There have been 94 former players and coaches nominated into consideration for the Pro Football Hall of Fame’s Class of 2017, including a handful of former Patriots. Players and coaches must be five seasons removed from the game (2011) to be eligible. The list will be cut down to 25 semifinalists in November and down to 15 finalists in January.
The 48-person Pro Football Hall of Fame Selection Committee will review the 15 finalists and whittle the number down to five final nominees, in addition to the Senior Finalists (Kenny Easley) and the two Contributor Finalists (Jerry Jones, Paul Tagliabue).
Per the procedures on NFL.com, the finalists must receive 80% of the vote to determine which four-to-eight candidates will be enshrined in the Pro Football Hall of Fame.
You can click here to check the full list. I’ve listed the 13 former Patriots below and the time they spent with the team. They have varying degrees of influence on the franchise.
QB Drew Bledsoe (1993-2001): The Patriots selected Bledsoe with the 1st overall pick in the 1993 draft. He is one of the people more responsible for keeping the Patriots in New England after revitalizing the franchise. Bledsoe played nine of his 14 years with the Patriots and ranks 10th all time in career passing yards. He reached four Pro Bowls, led the Patriots to the Super Bowl in 1996, and came off the bench to secure the 2001 AFC Championship Game against the Steelers.
QB Doug Flutie (1987-89, 2005): Flutie had two stints with the Patriots three decades apart. While he contributions at the NFL level might not warrant individual consideration for the Hall, he’s regarded as the greatest player in the history of the Canadian Football League, winning three CFL Championships and earning the Most Outstanding Player Award six times. He is a member of the College Football Hall of Fame and the Canadian Football Hall of Fame.
FB Larry Centers (2003): Centers played in the NFL for 14 seasons and managed to win a Super Bowl title with the Patriots before retiring. His 827 career receptions are the most for a running back in NFL history and ranked 7th all time in receptions upon his retirement.
WR Henry Ellard (1998): Ellard only played 5 of his 228 career games with the Patriots after joining the team partway through the season. He ranked 3rd in receiving yards upon his retirement, behind just Jerry Rice and James Lofton.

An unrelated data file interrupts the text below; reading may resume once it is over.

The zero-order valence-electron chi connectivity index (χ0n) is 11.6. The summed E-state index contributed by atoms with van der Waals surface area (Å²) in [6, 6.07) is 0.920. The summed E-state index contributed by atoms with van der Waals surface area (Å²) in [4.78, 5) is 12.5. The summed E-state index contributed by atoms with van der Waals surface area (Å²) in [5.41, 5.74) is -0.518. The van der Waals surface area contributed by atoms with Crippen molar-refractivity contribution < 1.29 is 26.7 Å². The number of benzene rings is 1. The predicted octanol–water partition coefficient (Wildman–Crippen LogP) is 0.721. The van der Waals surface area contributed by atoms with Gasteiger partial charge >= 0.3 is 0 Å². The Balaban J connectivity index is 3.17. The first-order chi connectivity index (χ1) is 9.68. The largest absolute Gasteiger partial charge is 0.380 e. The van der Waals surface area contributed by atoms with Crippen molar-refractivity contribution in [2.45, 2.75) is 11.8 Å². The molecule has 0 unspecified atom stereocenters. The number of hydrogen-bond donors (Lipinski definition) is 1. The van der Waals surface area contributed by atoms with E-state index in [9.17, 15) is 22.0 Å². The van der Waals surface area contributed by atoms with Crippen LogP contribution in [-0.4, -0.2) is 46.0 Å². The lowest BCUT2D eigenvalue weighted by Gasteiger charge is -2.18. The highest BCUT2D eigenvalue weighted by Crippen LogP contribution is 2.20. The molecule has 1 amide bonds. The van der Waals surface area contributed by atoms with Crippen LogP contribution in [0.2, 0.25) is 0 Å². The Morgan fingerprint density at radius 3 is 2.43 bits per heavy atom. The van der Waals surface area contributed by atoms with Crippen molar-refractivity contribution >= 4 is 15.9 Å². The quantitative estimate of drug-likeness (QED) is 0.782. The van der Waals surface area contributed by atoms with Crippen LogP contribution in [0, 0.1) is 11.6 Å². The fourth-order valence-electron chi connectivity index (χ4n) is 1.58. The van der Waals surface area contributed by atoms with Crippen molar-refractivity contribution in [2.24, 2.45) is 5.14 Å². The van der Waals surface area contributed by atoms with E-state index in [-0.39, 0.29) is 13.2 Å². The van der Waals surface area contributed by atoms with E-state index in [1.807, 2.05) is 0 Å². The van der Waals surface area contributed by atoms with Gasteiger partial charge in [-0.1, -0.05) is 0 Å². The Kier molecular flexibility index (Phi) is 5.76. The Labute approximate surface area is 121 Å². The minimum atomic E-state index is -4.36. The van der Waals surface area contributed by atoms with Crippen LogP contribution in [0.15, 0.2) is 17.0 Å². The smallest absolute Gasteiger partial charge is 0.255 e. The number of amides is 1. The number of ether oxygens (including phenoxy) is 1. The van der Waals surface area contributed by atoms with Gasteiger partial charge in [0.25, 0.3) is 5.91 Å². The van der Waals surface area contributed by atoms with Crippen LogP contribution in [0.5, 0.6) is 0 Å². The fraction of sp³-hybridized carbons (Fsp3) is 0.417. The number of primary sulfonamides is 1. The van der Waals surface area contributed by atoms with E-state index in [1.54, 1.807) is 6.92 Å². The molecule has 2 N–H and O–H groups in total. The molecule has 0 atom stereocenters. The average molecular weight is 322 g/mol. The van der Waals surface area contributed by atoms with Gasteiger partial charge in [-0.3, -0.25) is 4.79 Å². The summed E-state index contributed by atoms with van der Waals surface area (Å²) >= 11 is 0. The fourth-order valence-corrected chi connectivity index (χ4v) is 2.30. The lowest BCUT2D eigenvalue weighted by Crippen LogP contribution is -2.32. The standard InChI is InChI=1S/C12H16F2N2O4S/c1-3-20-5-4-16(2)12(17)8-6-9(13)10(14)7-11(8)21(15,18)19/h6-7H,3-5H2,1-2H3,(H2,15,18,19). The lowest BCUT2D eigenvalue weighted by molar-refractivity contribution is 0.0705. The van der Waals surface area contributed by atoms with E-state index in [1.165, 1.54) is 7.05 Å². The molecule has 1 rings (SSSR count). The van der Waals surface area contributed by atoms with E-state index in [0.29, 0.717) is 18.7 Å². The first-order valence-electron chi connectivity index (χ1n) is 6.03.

WR Torry Holt (2010*): Holt spent the 2010 offseason with the Patriots but suffered an injury and did not make the team. He retired with the 10th most receiving yards in NFL history, including seven-straight 1,000+ yard seasons as a part of the Greatest Show on Turf.
WR Chad Johnson (2011): Johnson, also known at Chad Ochocinco, spent the 2011 season with the Patriots en route to the Super Bowl. He is a 4-time First Team All Pro from his time as a star Bengals receiver.
NT Fred Smerlas (1991-92): Smerlas spent his final two seasons with the Patriots after playing 11 for the Bills and 1 for the 49ers. He was annually regarded as one of the best few nose tackles in the league during the 1980s.
LB Tedy Bruschi (1996-2008): Bruschi is considered the most influential defender on the Patriots dynasty and was named to the Second Team All Pro squads in 2003 and 2004. He was a part of the Patriots 1996, 2001, 2003, 2004, and 2007 Super Bowl runs. He registered 1,063 tackles, 30.5 sacks, 17 forced fumbles, 44 passes defended, and 12 interceptions.
ED Willie McGinest (1994-2005): McGinest was another core player during the rebirth of the Patriots. He collected 86 sacks over the course of his 15-year career as a pass rusher. He was a part of the Patriots 1996, 2001, 2003, and 2004 Super Bowl seasons and was named to the Pro Bowl in 1996 and 2003.
S Rodney Harrison (2003-08): Harrison joined the Patriots after an in incredibly successful 9-year stint with the Chargers. Harrison made the First Team All Pro squad his first year with the Patriots and was Second Team All Pro in 2004. He won the 2003 and 2004 Super Bowls. Harrison is a member of both the Chargers and Patriots 50th Anniversary Squads and is the founding member of the 30 sack/30 interception club.
CB Ty Law (1995-2004): Law was named First Team All Pro in 1998 and 2003 and was elected to the 2nd Team All 2000s Team. He spent 10 of his 15 seasons with the Patriots and is one of the greatest defensive backs in franchise history.
S John Lynch (2008*, finalist in 2016): Lynch spent less than three weeks with the Patriots in August of 2008, but head coach Bill Belichick apparently “called him every day” to convince him to join. Lynch was a 9-time Pro Bowler, 3-time First Team All Pro, and 1-time Second Team All Pro with the Buccaneers and Broncos.
K Nick Lowery (1978): Lowery was undrafted out of Dartmouth in 1978, but latched on the Patriots for his rookie season. He was out of football in 1979, but joined the Chiefs and was the most accurate kicker in NFL history for the bulk of his career.
A lot of these players have uphill battles to reach the Hall of Fame. I would say that Lynch and Holt have the best chances to be elected this year, with McGinest, Law, and Harrison reaching the semi-finals.